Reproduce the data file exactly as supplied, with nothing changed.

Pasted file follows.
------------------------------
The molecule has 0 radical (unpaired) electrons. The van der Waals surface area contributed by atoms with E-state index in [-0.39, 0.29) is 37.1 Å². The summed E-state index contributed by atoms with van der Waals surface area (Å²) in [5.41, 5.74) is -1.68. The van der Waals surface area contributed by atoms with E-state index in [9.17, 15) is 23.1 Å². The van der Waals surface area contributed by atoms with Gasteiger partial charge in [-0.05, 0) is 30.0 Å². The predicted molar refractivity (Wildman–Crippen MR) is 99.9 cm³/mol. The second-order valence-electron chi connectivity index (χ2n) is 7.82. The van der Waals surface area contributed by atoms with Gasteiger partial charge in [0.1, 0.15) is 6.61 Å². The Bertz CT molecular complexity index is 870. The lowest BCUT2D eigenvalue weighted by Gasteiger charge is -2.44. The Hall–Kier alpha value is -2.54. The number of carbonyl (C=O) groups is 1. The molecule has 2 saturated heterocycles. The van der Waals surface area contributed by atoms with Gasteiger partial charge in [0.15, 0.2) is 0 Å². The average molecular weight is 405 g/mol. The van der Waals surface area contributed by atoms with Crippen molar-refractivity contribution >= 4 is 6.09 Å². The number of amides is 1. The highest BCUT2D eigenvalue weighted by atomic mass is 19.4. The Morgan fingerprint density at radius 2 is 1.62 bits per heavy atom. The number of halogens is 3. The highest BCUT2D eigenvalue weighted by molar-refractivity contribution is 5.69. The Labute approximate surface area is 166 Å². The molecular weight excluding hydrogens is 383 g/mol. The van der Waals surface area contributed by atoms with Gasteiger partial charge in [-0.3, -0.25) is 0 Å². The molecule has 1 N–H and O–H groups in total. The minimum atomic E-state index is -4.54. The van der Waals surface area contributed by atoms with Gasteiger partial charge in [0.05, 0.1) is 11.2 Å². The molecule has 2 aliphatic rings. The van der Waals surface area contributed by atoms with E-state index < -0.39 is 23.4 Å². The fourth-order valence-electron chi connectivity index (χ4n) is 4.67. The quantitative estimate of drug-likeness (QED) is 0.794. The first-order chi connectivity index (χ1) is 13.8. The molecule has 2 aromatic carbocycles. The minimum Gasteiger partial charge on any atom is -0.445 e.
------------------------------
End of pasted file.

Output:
The molecule has 0 radical (unpaired) electrons. The van der Waals surface area contributed by atoms with E-state index in [-0.39, 0.29) is 37.1 Å². The summed E-state index contributed by atoms with van der Waals surface area (Å²) in [5.41, 5.74) is -1.68. The van der Waals surface area contributed by atoms with E-state index in [9.17, 15) is 23.1 Å². The van der Waals surface area contributed by atoms with Gasteiger partial charge in [-0.05, 0) is 30.0 Å². The predicted molar refractivity (Wildman–Crippen MR) is 99.9 cm³/mol. The second-order valence-electron chi connectivity index (χ2n) is 7.82. The van der Waals surface area contributed by atoms with Gasteiger partial charge in [0.1, 0.15) is 6.61 Å². The Bertz CT molecular complexity index is 870. The lowest BCUT2D eigenvalue weighted by Gasteiger charge is -2.44. The Hall–Kier alpha value is -2.54. The number of carbonyl (C=O) groups is 1. The molecule has 2 saturated heterocycles. The van der Waals surface area contributed by atoms with Gasteiger partial charge in [0.15, 0.2) is 0 Å². The average molecular weight is 405 g/mol. The van der Waals surface area contributed by atoms with Crippen molar-refractivity contribution >= 4 is 6.09 Å². The number of amides is 1. The highest BCUT2D eigenvalue weighted by atomic mass is 19.4. The Morgan fingerprint density at radius 2 is 1.62 bits per heavy atom. The number of halogens is 3. The highest BCUT2D eigenvalue weighted by molar-refractivity contribution is 5.69. The Labute approximate surface area is 166 Å². The molecular weight excluding hydrogens is 383 g/mol. The van der Waals surface area contributed by atoms with Gasteiger partial charge in [-0.3, -0.25) is 0 Å². The molecule has 1 N–H and O–H groups in total. The minimum atomic E-state index is -4.54. The van der Waals surface area contributed by atoms with Gasteiger partial charge in [0.05, 0.1) is 11.2 Å². The molecule has 2 aliphatic rings. The van der Waals surface area contributed by atoms with E-state index < -0.39 is 23.4 Å². The fourth-order valence-electron chi connectivity index (χ4n) is 4.67. The quantitative estimate of drug-likeness (QED) is 0.794. The first-order chi connectivity index (χ1) is 13.8. The molecule has 2 aromatic carbocycles. The minimum Gasteiger partial charge on any atom is -0.445 e.